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Being Internet Savvy

How To Be Savvy By Keeping Up With Internet Trends and Fads

Syndicated technology columnist Larry Magid wants parents to start networking just as their kids do. This may not mean getting your own MySpace (although that might be fun), but he does think that the best way for parents to keep their kids safe is to understand the online community themselves. That means keeping up with trends and understanding just what it is that the kids can do and are doing.

Magid, who is the founder of BlogSafety.com, says kids have so many options these days for going online that merely monitoring them at home is not sufficient. "Nowadays, kids go online at school, at the library, at friends' houses and via their cell phone," he says. "The dialogue between parents and children has to go beyond putting computer restrictions in the home. Parents have to be aware of what their kids are doing."

Fads and Friends

Just as adults and teenagers listen to very different music, they use the Internet differently. Anne Collier, executive director and editor of Net Family News (www.netfamilynews.org), says for teens it's all about staying in touch with their friends and making new friends.

"For kids it's all about social networking," Collier says. "They don't care as much about services and other things we use the Internet for. And their tools for social networking are multiplying, with IM on their mobile phones now along with text messaging. This is a very superficial form of communication, but it does allow them to set up meetings and make dates and just keep in touch."

This social networking aspect is reflected in the latest Nielsen/NetRatings, which show that the top 10 social-networking sites now reach 45 percent of active Web users. The figures weren't broken down by age; if they were, it's certain that number would be much higher for teenagers.

The point of sites such as BlogSafety.com and Net Family News is to start parents using the Internet the same way their children do. Magid laughingly calls it "our revenge against MySpace."

"We're trying to start a conversation that's parent centered where parents, teens and experts can get together and talk," says Magid. "In other words, we're trying to get parents to do what the kids are already doing, which is just to talk to each other. Parents can network with other parents just as their teens do with other teens. It's all about being a savvy Internet parent."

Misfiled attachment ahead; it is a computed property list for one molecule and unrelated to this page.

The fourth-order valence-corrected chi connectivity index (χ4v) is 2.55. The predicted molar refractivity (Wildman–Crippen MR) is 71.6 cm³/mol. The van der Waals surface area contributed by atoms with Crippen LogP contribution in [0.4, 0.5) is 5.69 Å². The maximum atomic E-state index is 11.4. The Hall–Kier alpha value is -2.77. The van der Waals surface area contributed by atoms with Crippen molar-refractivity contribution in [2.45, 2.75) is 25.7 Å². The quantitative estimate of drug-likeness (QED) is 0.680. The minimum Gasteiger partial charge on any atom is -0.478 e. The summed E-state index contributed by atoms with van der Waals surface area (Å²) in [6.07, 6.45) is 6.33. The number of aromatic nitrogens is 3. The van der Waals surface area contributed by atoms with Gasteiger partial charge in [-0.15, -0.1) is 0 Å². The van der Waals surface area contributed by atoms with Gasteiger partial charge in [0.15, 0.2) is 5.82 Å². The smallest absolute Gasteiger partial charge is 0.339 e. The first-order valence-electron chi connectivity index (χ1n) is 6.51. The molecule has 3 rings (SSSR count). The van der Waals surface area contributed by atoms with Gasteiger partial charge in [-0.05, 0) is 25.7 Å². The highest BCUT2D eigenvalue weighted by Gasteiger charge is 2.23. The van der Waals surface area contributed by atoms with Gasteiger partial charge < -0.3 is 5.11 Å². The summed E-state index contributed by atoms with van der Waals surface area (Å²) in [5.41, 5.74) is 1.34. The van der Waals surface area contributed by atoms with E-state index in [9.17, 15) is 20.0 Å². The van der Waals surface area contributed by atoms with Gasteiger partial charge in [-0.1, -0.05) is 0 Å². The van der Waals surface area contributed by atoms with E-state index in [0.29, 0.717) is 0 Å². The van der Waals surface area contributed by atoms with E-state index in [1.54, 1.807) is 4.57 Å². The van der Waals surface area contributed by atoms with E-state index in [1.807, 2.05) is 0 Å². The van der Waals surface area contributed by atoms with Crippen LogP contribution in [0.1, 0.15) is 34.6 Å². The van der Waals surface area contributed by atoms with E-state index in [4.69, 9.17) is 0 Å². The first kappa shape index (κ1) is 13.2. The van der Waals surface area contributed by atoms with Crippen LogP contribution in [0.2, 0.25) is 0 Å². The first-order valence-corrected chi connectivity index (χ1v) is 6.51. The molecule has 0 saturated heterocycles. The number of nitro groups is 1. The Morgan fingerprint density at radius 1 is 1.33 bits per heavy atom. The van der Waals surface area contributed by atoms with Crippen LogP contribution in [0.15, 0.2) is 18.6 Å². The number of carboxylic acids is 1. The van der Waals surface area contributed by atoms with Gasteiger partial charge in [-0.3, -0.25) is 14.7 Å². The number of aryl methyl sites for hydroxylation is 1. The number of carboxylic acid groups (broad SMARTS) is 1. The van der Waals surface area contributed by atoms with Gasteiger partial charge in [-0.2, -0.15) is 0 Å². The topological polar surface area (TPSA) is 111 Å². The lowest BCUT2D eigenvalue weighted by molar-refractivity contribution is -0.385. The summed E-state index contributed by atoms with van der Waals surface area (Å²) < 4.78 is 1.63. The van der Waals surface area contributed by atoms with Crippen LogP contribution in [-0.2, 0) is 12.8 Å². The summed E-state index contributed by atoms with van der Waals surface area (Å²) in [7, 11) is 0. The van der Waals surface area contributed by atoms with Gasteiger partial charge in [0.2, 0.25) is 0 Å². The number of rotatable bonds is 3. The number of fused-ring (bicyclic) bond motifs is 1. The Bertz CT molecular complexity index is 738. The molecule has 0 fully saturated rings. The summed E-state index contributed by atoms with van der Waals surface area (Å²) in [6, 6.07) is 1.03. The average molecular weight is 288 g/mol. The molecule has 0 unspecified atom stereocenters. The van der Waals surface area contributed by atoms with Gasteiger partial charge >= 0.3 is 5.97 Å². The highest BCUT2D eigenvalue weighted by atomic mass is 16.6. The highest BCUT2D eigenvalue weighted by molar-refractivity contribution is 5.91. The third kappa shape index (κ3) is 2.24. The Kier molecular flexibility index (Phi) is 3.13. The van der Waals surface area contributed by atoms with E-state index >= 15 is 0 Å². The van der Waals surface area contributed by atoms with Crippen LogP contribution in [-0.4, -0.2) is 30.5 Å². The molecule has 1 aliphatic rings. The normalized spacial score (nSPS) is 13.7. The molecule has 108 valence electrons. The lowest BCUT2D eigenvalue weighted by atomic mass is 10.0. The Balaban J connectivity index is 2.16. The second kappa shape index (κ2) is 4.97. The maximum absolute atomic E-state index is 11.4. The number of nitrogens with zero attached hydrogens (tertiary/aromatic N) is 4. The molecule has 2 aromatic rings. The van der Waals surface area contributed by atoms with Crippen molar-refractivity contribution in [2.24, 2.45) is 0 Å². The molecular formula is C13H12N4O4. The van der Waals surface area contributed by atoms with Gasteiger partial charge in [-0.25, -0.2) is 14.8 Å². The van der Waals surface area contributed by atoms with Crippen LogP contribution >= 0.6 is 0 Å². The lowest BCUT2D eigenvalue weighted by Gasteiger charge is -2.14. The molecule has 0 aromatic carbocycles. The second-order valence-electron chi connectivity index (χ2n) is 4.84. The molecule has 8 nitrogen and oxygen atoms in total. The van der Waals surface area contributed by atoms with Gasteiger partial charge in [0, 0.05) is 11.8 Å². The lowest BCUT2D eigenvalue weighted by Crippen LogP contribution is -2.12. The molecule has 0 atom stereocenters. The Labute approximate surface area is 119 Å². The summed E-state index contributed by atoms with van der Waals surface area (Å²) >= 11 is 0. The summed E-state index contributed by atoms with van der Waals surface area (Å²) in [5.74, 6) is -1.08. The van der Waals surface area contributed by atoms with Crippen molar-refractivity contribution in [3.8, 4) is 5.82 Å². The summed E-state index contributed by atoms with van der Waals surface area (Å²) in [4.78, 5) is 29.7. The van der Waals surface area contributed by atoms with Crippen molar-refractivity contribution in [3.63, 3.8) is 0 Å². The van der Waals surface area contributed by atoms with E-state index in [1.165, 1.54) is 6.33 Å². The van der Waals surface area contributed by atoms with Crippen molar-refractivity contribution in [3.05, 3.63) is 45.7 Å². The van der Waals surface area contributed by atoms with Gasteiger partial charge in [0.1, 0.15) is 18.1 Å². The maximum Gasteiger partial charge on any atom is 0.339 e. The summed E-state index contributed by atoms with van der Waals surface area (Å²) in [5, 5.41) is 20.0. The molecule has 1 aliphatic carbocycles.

Online Friends and Foes

Some of the sites teens use most often for their social networking are MySpace, Facebook, Xanga, MSN Spaces, MyYearbook, Hi5 and Friendster. Naturally, these sites are also used by those who want to target our teens in unsavory ways. Catherine Dempsey of Hoboken, N.J., says she had talked to her kids, ages 17, 15 and 13, about online safety from the time they each started using the Internet. Then, when she started hearing about sexual predators on MySpace, she sat them down again.

"I knew that all three of them had their actual pictures on their sites, and I told them I was worried about their safety," says Dempsey. "Basically, their response was to roll their eyes and say, 'Mom, the kids who get in trouble like that are young kids who either don't have any common sense, are looking for attention from the adults in their lives or are already messed up.' That was a real revelation to me: My kids had it together. I stopped worrying right then. There will always be kids out there who allow themselves to be exploited for whatever reason. I'd managed to teach my kids how to avoid that. It was clear to me that they were very active about avoiding those online pitfalls."

Dempsey's a mom who's always paid attention to her kids. They have family dinners most nights, and she's always monitored who her kids are with and where they are. They also have rules for computer use: doors open, computer turned off after 10 p.m. and no secretive behavior.

That's what Magid recommends as the best defense against online predators and other misuses of the Internet by teens: Be a close family. "Have conversations, and give kids a lot of control over the conversation," he says. "Listen carefully to what they're interested in, and don't be afraid to question them. Then go look it up and learn about their technology."

Beyond that, be informed, say both Magid and Collier. Know what the trends are by keeping up through sites such as BlogSafety.com and SafeKids.com. If you suspect that your child is engaging in behavior that may be harmful to him or her, such as making arrangements to meet strangers or visiting anorexia sites on the Web, don't be afraid to snoop. This is not the ideal first approach, but keeping your kids safe is your ultimate goal.

For younger children, filters are appropriate, but they don't generally work well for teens. This is partly because teens have so many other ways to go online besides the home computer, and partly because by the time they're teenagers they're usually savvy enough to figure out how to get around most filtering devices.

"Ultimately it is the kids that have to protect themselves," says Magid. "When you're 16, you are in charge of your own [body] and have to take responsibility just as you do for sex and driving and all those other things teens begin to do. The only filter that really works is the one that runs between their ears."

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